}

Sawtooth

The sawtooth wave contains all the harmonics. It has an amplitude that counts up from 0 to 255 each cycle, so named because it looks like the teeth of a saw:

WaveSawtooth.png

For the sawtooth wave we simply copy the top byte of the accumulator to the output:

void Sawtooth () {
  Acc = Acc + Jump;
  OCR1A = Acc >> 8;
} 

Triangle

The triangle wave is close to a pure sinewave in shape, but with the addition of odd harmonics at lower levels than the square wave. It counts up from 0 to 255, and then back down to 0 again:

WaveTriangle.png

To generate the triangle wave we take the top byte of the accumulator, and invert it when the top bit is a one:

void Triangle () {
  int8_t temp, mask;
  Acc = Acc + Jump;
  temp = Acc>>8;
  mask = temp>>7;
  temp = temp ^ mask;
  OCR1A = temp<<1;
}

Chainsaw

For fun I've included an invented waveform I call chainsaw, which is a sort of cross between a sawtooth wave and a square wave:

WaveChainsaw.png

Here's how it is generated:

void Chainsaw () {
  int8_t temp, mask, top;
  Acc = Acc + Jump;
  temp = Acc>>8;
  mask = temp>>7;
  top = temp & 0x80;
  temp = (temp ^ mask) | top;
  OCR1A = temp;
}

Noise

The noise waveform has an even distribution of energy at all frequencies. It isn't affected by the setting of the frequency control.

WaveNoise.png

The noise waveform uses a pseudo-random number generator to generate random bytes:

void Noise () {
  int8_t temp = Acc & 1;
  Acc = Acc >> 1;
  if (temp == 0) Acc = Acc ^ 0xB400;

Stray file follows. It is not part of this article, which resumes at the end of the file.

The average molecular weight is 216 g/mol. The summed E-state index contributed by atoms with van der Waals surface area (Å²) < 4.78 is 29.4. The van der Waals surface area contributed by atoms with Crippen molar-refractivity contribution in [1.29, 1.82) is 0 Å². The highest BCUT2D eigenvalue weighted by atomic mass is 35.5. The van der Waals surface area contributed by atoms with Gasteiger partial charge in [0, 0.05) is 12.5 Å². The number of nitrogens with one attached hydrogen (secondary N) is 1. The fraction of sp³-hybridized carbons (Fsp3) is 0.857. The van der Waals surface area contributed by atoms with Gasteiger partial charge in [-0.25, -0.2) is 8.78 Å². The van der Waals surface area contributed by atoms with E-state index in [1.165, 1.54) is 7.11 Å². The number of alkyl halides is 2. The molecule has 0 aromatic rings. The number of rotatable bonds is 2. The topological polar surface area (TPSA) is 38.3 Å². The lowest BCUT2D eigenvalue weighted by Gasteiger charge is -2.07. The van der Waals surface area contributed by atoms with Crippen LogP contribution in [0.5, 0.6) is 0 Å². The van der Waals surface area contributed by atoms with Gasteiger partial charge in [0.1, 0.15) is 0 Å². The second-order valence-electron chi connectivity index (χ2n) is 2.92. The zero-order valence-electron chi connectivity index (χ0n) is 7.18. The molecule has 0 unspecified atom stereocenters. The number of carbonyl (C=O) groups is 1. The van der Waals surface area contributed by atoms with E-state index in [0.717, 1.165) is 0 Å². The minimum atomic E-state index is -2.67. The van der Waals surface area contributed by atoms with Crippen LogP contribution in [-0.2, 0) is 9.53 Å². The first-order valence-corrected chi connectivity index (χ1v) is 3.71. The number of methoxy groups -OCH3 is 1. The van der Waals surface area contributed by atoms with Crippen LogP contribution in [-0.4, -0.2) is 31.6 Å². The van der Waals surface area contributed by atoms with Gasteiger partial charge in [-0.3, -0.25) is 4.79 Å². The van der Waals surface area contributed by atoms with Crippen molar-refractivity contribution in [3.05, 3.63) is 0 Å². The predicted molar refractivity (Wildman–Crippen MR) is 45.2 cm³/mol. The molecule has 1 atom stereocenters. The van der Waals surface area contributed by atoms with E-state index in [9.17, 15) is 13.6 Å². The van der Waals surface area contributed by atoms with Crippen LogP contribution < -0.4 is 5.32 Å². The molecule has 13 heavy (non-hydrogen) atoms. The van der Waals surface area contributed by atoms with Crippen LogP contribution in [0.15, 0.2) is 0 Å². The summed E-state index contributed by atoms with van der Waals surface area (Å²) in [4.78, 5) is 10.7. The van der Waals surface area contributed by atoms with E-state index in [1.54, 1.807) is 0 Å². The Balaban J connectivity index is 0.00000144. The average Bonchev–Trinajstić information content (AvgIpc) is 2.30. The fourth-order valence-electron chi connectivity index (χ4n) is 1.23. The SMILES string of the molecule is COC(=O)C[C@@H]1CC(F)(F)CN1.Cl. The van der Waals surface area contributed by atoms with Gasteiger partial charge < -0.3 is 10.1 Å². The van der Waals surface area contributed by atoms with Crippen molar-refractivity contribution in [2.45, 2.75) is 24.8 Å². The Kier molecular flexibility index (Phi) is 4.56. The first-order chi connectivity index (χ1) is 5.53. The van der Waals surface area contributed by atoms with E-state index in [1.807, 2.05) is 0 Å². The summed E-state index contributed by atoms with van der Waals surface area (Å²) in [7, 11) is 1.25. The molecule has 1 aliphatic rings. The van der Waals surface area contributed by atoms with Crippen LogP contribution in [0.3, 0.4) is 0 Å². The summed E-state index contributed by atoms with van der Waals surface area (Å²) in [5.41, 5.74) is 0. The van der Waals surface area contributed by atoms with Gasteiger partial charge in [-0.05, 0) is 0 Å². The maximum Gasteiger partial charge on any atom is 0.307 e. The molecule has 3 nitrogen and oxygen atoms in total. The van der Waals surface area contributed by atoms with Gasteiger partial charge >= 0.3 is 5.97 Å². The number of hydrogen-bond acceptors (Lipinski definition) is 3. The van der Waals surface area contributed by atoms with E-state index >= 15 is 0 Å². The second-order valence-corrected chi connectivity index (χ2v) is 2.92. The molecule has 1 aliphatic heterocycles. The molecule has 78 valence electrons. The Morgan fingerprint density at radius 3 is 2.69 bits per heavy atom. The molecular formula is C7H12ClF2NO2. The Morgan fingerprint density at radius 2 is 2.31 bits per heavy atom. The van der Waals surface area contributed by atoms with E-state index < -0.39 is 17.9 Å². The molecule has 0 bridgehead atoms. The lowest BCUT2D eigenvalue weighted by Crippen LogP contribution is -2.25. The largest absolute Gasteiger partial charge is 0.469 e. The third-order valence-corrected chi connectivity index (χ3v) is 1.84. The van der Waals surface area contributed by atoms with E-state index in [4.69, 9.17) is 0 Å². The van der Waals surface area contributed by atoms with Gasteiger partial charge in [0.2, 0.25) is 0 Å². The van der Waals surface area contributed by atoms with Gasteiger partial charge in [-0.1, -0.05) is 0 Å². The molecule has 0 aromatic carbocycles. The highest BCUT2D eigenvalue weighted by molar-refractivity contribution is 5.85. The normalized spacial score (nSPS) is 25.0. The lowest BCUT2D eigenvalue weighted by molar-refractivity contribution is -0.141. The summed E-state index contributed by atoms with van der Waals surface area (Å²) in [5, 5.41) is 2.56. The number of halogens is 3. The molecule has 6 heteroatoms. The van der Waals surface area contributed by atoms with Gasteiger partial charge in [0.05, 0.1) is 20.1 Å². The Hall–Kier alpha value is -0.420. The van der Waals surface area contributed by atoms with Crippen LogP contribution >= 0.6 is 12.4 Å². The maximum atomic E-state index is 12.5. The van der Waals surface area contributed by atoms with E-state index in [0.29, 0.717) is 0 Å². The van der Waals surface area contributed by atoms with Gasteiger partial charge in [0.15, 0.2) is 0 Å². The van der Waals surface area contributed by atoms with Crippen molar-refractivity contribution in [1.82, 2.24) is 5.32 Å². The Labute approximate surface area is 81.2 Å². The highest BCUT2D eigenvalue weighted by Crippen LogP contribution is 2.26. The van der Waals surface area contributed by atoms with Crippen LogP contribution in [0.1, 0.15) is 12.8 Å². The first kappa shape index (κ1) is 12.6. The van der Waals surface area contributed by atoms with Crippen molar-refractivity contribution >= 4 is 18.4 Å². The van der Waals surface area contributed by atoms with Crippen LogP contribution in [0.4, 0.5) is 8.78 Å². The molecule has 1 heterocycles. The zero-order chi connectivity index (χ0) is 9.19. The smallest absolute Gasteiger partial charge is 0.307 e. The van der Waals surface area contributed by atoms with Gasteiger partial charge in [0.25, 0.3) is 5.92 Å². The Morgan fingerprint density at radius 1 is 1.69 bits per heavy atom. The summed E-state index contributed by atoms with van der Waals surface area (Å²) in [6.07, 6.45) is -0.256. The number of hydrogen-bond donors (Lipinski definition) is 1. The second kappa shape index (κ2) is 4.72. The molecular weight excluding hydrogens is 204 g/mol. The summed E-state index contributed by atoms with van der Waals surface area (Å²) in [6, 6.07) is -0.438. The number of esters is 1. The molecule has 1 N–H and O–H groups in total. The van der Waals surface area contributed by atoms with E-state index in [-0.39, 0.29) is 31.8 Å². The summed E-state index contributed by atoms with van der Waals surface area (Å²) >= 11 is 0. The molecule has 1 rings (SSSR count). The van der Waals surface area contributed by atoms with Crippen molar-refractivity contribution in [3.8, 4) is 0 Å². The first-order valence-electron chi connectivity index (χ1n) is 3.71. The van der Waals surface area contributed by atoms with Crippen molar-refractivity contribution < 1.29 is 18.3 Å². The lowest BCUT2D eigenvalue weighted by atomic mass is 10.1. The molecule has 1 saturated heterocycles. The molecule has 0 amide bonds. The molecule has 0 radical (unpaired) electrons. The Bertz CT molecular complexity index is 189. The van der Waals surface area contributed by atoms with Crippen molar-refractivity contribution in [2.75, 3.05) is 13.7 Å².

OCR1A = Acc;
}

The circuit

Here's the circuit of the Tiny Function Generator:

FunctionGenerator.gif

Circuit of the Tiny Function Generator based on an ATtiny85.

For the display I chose an I2C 128x32 OLED display available from Adafruit [2] or Pimoroni in the UK [3]. The 33kΩ resistor and 0.1µF capacitor ensure that the display is reset correctly when power is first applied.

For the rotary encoder I used the Adafruit rotary encoder [4]. This includes a push-switch which can be used to step through the waveforms. The rotary encoder's terminals are slightly too wide to fit into a prototyping board so I soldered a short length of tinned copper wire to each terminal, and inserted these into the breadboard instead.

The 4.7kΩ resistors and 4.7nF capacitors form a two-pole low-pass filter to filter out the PWM carrier frequency. The cutoff of this circuit is 1/2πRC, so these values give a cutoff of 1/(2*3.14*4700*4.7E10-9) which is 7.2kHz. The output is about 1V, adequate to drive an amplifier or a piezo speaker; for a higher output you could use an active filter.